The second one is a really little thing, but there’s a scene where George sells a house to Mr. Martini, and he and Mary are there to welcome them into their new home, and George’s old friend Sam Wainwright comes by. Now, you have to know that Mary was Sam’s girl before she married George, and Sam went off and got rich while George was stuck in Bedford Falls. Sam is there with his trophy wife (or girlfriend, who knows?) while George is married to the girl of his dreams. George and Mary walk up to Sam, who looks to his girl and tells her that he tried to let George in on the ground floor of plastics, but George turned him down, and George says, “you don’t have to rub it in,” because that’s exactly what Sam’s doing. All George has ever wanted is to get out of Bedford Falls and do great things like Sam, and all Sam ever wanted was to be with Mary and (we can imagine) be as beloved and honorable as George, and all of that envy and disappointment and frustration plays out incredibly in this little five minute throwaway scene.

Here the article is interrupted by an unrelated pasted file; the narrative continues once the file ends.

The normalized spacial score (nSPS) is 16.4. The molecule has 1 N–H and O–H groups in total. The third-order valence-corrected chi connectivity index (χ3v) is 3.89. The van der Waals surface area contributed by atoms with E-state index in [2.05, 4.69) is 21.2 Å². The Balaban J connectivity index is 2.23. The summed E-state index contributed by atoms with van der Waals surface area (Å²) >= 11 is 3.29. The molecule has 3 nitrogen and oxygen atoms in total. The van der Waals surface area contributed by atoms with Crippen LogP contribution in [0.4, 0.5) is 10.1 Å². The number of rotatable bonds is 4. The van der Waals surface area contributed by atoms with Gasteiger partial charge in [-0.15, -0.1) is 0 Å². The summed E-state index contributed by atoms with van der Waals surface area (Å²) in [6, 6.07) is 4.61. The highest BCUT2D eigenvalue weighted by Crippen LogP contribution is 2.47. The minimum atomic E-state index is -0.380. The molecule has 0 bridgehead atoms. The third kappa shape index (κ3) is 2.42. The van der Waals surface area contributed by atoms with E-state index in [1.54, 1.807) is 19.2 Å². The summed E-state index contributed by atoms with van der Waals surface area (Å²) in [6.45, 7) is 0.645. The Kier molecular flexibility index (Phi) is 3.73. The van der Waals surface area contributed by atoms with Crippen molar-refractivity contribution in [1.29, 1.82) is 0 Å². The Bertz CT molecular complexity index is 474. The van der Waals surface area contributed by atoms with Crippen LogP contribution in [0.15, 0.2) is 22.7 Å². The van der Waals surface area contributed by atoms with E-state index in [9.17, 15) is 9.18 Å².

And that’s why It’s A Wonderful Life will always be the greatest Christmas movie ever.

21. “Tightrope” by Janelle Monae

Okay. Almost there.

Have you heard Janelle Monae? You need to hear Janelle Monae! I think she was created in a laboratory by James Brown, Prince, and Michael Jackson. Just ridiculously talented and funky. Her album, The ArchAndroid is just an epic concept album about aliens and androids and zombies that also makes you want to dance all day long. You know, normal stuff.

Do I have a song of the year yet? No. Done. “Tightrope” is my song of the year.

Enjoy and have a blessed 2011.